Backings like on your bar seem to start coming in about late 1880s--before that they are just raw unfinished horrors. I'd say your bar will turn out to be 1890s+.

Research Gnome nightmare: he did his XX Years time with nothing else, and got everything AFTERWARDS as an invisible "Kommerzienrat" or some such. Your three Orders are all for a Captain-equivalent in status, though absence of a Prussian award is odd for a trio of others states. We'll find him... eventually!

I appreciate you shedding some light when the bar was put together. I never considered the SEHO being recycled. After reading your thoughtful comments I did recall seeing a Napoleonic St. Henry on a bar where the other orders and medals were of a later period. I have seen many a fine bar on the forum from the late 1800's and onwards having ribbon in good to mint condition which was another reason why I had initially dated mine( frayed ) to an earlier period. If you ever decide to write a book on "Bars" I'll be the first on line. :cheers:

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My small contribution.

Not so much a collector of bars but this way the only way to be certain of having a genuine Anhalt Bear.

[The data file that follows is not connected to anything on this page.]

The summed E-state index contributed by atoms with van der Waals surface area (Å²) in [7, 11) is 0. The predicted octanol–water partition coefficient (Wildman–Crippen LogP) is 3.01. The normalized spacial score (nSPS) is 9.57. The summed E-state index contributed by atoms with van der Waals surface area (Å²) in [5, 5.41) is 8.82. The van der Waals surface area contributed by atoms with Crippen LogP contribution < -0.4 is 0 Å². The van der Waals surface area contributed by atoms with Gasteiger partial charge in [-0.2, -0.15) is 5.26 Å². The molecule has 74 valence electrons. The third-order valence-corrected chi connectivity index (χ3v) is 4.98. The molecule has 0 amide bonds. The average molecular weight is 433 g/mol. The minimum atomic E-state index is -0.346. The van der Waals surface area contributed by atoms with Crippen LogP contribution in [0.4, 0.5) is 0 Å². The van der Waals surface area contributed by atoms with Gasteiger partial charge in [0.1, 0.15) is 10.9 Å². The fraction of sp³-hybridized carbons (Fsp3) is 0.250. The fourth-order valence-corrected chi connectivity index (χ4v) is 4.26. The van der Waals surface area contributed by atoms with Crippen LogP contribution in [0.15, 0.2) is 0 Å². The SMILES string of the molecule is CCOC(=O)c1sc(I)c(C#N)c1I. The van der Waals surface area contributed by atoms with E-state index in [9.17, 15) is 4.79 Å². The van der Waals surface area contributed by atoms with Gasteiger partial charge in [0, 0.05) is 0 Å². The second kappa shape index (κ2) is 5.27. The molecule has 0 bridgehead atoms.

The old frayed soiled ribbons suggested it had not been tampered with. Unfortunately no I'd

attachicon.gifimg065.jpg

hi,

i think he is it

Brückner Richard Pr Fabrikbesitzer Calbe/Saale Anh AnhAdB 3a 00.00.1908 Brückner Richard Pr Vorsitzender Calbe/Saale Hess HssP 3a 03.06.1908 Brückner Richard Pr Fabrikbesitzer + H dRaD Calbe/Saale Pr PLwDA 1 OA

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:jumping: Thank you Werner-- you found him. :cheers:

For those of us who do not speak sui generis "Werner-computer" Brückner was born 30.05.1857 in Calbe a/S. Hptm dR aD with LD1 before 1908:

received his AB3a in "1908"--

his HP3a 03.06.08--

and I can add the final conclusive piece of this puzzle-- Brückner's EH3a from Altenburg 31.08.12 as Kommerzienrat, Calbe a/S.

While none of these awards by themselves were "rare," the COMBINATION was. Once again as a way of understanding that, think of picking lottery numebers... to get a winning combination.

I can't tell in what unit Brückner was a reserve officer, back with no rank dates published (not that Rank Lists EVER had reserve officers' dates!) and no first names to sort out multiple 1880s Brückners.

But you've got a winning 4-for-4 here Nickel/Lundström attribution.

SOURCES:

Deutscher ordens-Almanach 1908/09 (birth data and LD1)

Anhalt HuS HB 1912 (AB3a... have failed to scribble occupation shown while retyping this)

Hessen Ordensliste 1914 (HP3a)

Unpublished "Master Roll" of the Saxe Ernestine House Order (which luckily I have from 1911 onwards) (EH3a) :jumping:

Will get up scans of documentation soon. See, that 'early" Ernestine was handed out in the summer of 1912!

Edited by Rick Research